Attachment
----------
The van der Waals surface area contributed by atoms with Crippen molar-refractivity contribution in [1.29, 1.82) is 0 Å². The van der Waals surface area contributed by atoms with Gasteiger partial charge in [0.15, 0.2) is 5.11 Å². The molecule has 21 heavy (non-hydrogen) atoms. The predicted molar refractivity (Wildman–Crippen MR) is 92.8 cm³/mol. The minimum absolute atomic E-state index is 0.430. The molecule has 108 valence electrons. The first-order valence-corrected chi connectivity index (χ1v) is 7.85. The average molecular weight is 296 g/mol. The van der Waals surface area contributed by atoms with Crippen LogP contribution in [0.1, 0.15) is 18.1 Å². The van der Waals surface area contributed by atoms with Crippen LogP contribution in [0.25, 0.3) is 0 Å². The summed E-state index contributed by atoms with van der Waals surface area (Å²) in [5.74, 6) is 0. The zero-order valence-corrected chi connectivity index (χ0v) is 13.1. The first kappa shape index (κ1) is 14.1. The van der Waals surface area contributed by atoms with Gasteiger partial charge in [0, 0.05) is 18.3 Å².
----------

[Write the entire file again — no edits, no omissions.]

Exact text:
The van der Waals surface area contributed by atoms with Crippen molar-refractivity contribution in [1.29, 1.82) is 0 Å². The van der Waals surface area contributed by atoms with Gasteiger partial charge in [0.15, 0.2) is 5.11 Å². The molecule has 21 heavy (non-hydrogen) atoms. The predicted molar refractivity (Wildman–Crippen MR) is 92.8 cm³/mol. The minimum absolute atomic E-state index is 0.430. The molecule has 108 valence electrons. The first-order valence-corrected chi connectivity index (χ1v) is 7.85. The average molecular weight is 296 g/mol. The van der Waals surface area contributed by atoms with Crippen LogP contribution in [0.1, 0.15) is 18.1 Å². The van der Waals surface area contributed by atoms with Crippen LogP contribution in [0.25, 0.3) is 0 Å². The summed E-state index contributed by atoms with van der Waals surface area (Å²) in [5.74, 6) is 0. The zero-order valence-corrected chi connectivity index (χ0v) is 13.1. The first kappa shape index (κ1) is 14.1. The van der Waals surface area contributed by atoms with Gasteiger partial charge in [0, 0.05) is 18.3 Å².